Next Webb contends that the interpreter needs to look for redemptive movement from ancient culture to the Bible (comparing X to Y). The Bible often demonstrates “a kinder and gentler administration of justice that underscores the dignity” of people in comparison to its ancient cultural setting.10 This is the “redemptive spirit” that Webb claims underlies the text. Further, Webb proposes that the interpreter look within the Bible itself for canonical redemptive-movement between the Testaments (within Y). Finally the interpreter is to follow the redemptive-movement, or trajectory, to his or her own culture to appropriate it into the current context. This step might represent an ultimate ethic or at least further incremental movement toward it (Y to Z).
Applying the RMH Model to Ethical Topics
Webb employs RMH with a number of ethical topics.11 As the title of his 2001 book suggests, he deals with slaves, women, and homosexuals together as disadvantaged groups within society. Concerning slavery, Webb demonstrates how cruel and inhumane ancient cultures treated slaves. Next he builds a case that the Biblical ethic concerning slavery is much more humane and fair, but it is not complete since it fails to abolish the institution outright. Finally he argues that using RMH Christians can now adopt abolitionism as the ultimate ethic based on the redemptive-spirit of the Bible.
Concerning homosexuality, Webb argues that even though ancient and contemporary cultures variously accept homosexuality, the Bible consistently forbids the practice and therefore perceives no redemptive trajectory. Concerning women, Webb contends that the patriarchal societies of Bible times treated women as second class citizens, marginally better than cattle. Then he argues that the Bible tempers the treatment of women and incrementally improves their place in society, though it does not overturn patriarchy. Finally, at the heart of his argument, Webb makes the case cautiously for “complementary egalitarianism” as the ultimate ethic for society and the church.
Evaluating the Redemptive-Movement Hermeneutic
Webb’s proposal deserves a book-length response. While he is to be commended for tackling the important issue of contextualization, I fear that RMH raises more questions than it answers. Good exegetes need Biblical discernment to sift through RMH. For this article I offer three basic critiques.
Trajectory and the Sufficiency of Scripture
Webb admits that in order to discover the redemptive-spirit of the Bible, we must compare the Bible to ancient cultures and then follow the redemptive trajectory to contemporary culture. Two points of critique are offered. First, without this trajectory through culture RMH is certainly crippled and perhaps even untenable. Is it wise to adopt a hermeneutic that is so dependent on cultural contexts? This critical dependence on culture cuts against the sufficiency of the Scriptures. Webb’s proposal would mean that Christians without access to these cultural contexts (both ancient and contemporary) are essentially incapable of properly interpreting the Scriptures.
Second, interpreting the Bible within its historical and cultural backgrounds is simply doing good exegesis and not RMH. Webb’s claims that the historical-grammatical method produces only “static” and “isolated meaning” are misguided. Interpretations that neglect the historical and cultural background are simply examples of bad exegesis.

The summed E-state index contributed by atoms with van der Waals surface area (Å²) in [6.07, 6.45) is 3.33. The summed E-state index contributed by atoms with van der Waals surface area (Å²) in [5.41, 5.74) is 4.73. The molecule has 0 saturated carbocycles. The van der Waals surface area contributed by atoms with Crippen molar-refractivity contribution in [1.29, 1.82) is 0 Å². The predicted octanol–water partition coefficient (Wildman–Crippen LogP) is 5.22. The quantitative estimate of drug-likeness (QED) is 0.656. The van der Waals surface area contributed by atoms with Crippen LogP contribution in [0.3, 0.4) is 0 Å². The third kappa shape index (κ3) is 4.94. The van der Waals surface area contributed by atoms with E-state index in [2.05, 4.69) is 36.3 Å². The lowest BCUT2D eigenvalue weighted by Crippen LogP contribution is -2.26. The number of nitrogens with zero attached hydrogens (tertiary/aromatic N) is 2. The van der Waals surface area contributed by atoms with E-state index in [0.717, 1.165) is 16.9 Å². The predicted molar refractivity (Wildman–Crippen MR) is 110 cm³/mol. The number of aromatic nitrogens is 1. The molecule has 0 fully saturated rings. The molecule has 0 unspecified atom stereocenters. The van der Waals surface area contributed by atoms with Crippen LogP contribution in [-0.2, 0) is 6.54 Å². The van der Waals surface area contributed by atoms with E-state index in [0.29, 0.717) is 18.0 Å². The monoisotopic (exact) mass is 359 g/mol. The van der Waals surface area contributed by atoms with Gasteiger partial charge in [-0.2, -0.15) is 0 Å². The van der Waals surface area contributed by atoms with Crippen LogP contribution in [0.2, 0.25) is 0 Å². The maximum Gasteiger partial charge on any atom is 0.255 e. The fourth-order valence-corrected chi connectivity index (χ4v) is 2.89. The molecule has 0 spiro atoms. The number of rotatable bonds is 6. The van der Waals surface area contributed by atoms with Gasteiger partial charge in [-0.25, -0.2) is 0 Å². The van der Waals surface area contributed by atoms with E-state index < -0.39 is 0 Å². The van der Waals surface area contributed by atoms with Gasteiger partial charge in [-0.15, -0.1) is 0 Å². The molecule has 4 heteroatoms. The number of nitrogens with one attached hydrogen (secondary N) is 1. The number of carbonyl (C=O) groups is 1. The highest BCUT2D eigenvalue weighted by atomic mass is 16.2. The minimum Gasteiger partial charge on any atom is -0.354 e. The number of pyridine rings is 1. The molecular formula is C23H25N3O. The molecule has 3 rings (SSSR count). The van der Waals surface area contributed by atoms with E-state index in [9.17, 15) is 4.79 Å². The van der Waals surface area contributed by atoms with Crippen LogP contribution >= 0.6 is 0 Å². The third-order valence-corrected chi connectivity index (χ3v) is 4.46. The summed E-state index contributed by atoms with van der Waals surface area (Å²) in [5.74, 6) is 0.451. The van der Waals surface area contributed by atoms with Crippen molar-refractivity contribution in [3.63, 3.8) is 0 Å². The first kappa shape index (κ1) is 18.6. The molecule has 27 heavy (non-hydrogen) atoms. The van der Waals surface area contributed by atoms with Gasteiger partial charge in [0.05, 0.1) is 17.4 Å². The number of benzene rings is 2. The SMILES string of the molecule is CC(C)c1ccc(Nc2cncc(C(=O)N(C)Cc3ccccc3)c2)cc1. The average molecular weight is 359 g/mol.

Theology and the Unfolding of Scripture
Webb contends that RMH is meant to complement and not replace systems of discontinuity and continuity. Many of his exegetical examples, however, reveal little or no consideration of the distinction between national Israel and the church. Even an elemental understanding of dispensationalism would resolve many of the ethical tensions Webb tackles.
In addition, seeing canonical development between the Testaments need not be part of a “redemptive-spirit” but rather a dimension of sound Biblical theology. Trajectories between the Testaments and different dispensations are normal when we understand the progressive nature of revelation.
Culture and the Authority of Scripture
My greatest criticism of RMH is how it potentially undermines the authority of Scripture. Webb’s contention that the Bible’s ethic is in some way deficient combined with his attempt to develop an ultimate ethic outside the bounds of Scripture is alarming. His assertion that today’s cultural ethics are better than the Bible’s “frozen-in-time” ethic is dangerous. Is today’s culture really better than the Biblical ethic? Would it not be better to attribute positive cultural developments directly to the Bible’s influence in society? In addition, his embrace of culture and “persuasive” scientific data can easily strip Scripture of its authority. Ultimately, RMH appears to be too subjective in its application and should be rejected as a hermeneutical tool.
1 See e.g., G. R. Osborne, The Hermeneutical Spiral: A Comprehensive Introduction to Biblical Interpretation, Rev. ed. (Downers Grove: IVP, 2006), 410-33.
2 Romans 16:16, 1 Corinthians 16:20, 2 Corinthians 13:12, 1 Thessalonians 5:26, and 1 Peter 5:14.1 Peter 5:14 says, “kiss of love” (philēmati agapēs) instead of “holy kiss” (philēmati hagioi).
3 William J. Webb includes the following scholars: Darrell Bock, Craig Blomberg, Mark Strauss, I. Howard Marshall, Craig Keener, Linda Belleville, R. T. France, Glen Scorgie, John Stackhouse and, of course, Webb himself (“A Redemptive Movement Hermeneutic: Encouraging Dialogue among Four Evangelical Views,” JETS 44 : 345-49).
4 Two notable critics of RMH are Wayne Grudem, “Should We Move beyond the New Testament to a Better Ethic? An Analysis of William J. Webb, Slaves, Women, and Homosexuals: Exploring the Hermeneutics of Cultural Analysis,” JETS 47 (2004): 299-346, and Thomas R. Schreiner, “William J. Webb’s Slaves, Women, and Homosexuals: A Review Article,” SBJT 6 (2002): 46-64.
5 See e.g., W. W. Klein, C. L. Blomberg, R. L. Hubbard, Jr., Introduction to Biblical Interpretation, Rev. ed. (Nashville: Thomas Nelson, 2004), 497-98; H. A. Virkler and K. Gerber Ayayo, Hermeneutics: Principles and Processes of Biblical Interpretation, 2d ed. (Grand Rapids: Baker, 2007), 202-04.
6 William J. Webb, “A Redemptive-Movement Model,” in Four Views on Moving Beyond the Bible to Theology, ed. Gary T. Meadors (Grand Rapids: Zondervan, 2009), 217.
7 Webb, 226.
8 Webb, 226.
9 Webb, 218.
10 Webb, 240.
11 Webb has forthcoming books on war and on corporal punishment in which he argues against spanking.